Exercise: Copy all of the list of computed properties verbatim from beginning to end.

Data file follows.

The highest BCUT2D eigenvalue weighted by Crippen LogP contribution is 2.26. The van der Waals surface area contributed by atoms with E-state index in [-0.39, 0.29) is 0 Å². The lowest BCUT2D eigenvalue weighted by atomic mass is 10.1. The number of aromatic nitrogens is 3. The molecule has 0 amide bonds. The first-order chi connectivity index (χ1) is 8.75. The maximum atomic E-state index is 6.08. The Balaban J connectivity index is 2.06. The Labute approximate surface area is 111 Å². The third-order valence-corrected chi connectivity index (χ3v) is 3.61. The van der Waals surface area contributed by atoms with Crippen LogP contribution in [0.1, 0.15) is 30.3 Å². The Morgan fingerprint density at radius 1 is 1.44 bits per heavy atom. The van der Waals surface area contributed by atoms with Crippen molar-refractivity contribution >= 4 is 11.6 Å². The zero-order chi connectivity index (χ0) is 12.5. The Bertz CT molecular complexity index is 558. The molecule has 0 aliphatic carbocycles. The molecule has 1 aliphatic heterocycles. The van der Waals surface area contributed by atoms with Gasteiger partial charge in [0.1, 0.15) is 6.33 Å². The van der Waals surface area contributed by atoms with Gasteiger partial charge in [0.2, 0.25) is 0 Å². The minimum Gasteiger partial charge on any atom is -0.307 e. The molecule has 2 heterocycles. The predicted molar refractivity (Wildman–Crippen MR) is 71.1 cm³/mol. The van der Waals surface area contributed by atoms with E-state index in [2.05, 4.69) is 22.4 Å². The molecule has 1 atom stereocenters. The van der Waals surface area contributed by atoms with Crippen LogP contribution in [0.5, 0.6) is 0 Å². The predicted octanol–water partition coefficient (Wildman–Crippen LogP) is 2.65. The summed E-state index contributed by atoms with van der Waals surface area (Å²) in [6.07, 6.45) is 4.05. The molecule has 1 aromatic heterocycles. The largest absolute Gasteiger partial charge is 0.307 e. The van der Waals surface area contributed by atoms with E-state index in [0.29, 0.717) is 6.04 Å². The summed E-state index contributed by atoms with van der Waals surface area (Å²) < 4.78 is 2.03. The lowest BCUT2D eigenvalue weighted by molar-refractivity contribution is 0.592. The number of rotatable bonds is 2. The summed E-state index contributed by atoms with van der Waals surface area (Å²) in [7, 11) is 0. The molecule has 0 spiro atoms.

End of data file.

The highest BCUT2D eigenvalue weighted by Crippen LogP contribution is 2.26. The van der Waals surface area contributed by atoms with E-state index in [-0.39, 0.29) is 0 Å². The lowest BCUT2D eigenvalue weighted by atomic mass is 10.1. The number of aromatic nitrogens is 3. The molecule has 0 amide bonds. The first-order chi connectivity index (χ1) is 8.75. The maximum atomic E-state index is 6.08. The Balaban J connectivity index is 2.06. The Labute approximate surface area is 111 Å². The third-order valence-corrected chi connectivity index (χ3v) is 3.61. The van der Waals surface area contributed by atoms with Crippen LogP contribution in [0.1, 0.15) is 30.3 Å². The Morgan fingerprint density at radius 1 is 1.44 bits per heavy atom. The van der Waals surface area contributed by atoms with Crippen molar-refractivity contribution >= 4 is 11.6 Å². The zero-order chi connectivity index (χ0) is 12.5. The Bertz CT molecular complexity index is 558. The molecule has 0 aliphatic carbocycles. The molecule has 1 aliphatic heterocycles. The van der Waals surface area contributed by atoms with Gasteiger partial charge in [0.1, 0.15) is 6.33 Å². The van der Waals surface area contributed by atoms with Gasteiger partial charge in [0.2, 0.25) is 0 Å². The minimum Gasteiger partial charge on any atom is -0.307 e. The molecule has 2 heterocycles. The predicted molar refractivity (Wildman–Crippen MR) is 71.1 cm³/mol. The van der Waals surface area contributed by atoms with E-state index in [2.05, 4.69) is 22.4 Å². The molecule has 1 atom stereocenters. The van der Waals surface area contributed by atoms with Crippen LogP contribution in [0.5, 0.6) is 0 Å². The predicted octanol–water partition coefficient (Wildman–Crippen LogP) is 2.65. The summed E-state index contributed by atoms with van der Waals surface area (Å²) in [6.07, 6.45) is 4.05. The molecule has 1 aromatic heterocycles. The largest absolute Gasteiger partial charge is 0.307 e. The van der Waals surface area contributed by atoms with E-state index in [0.29, 0.717) is 6.04 Å². The summed E-state index contributed by atoms with van der Waals surface area (Å²) < 4.78 is 2.03. The lowest BCUT2D eigenvalue weighted by molar-refractivity contribution is 0.592. The number of rotatable bonds is 2. The summed E-state index contributed by atoms with van der Waals surface area (Å²) in [7, 11) is 0. The molecule has 0 spiro atoms.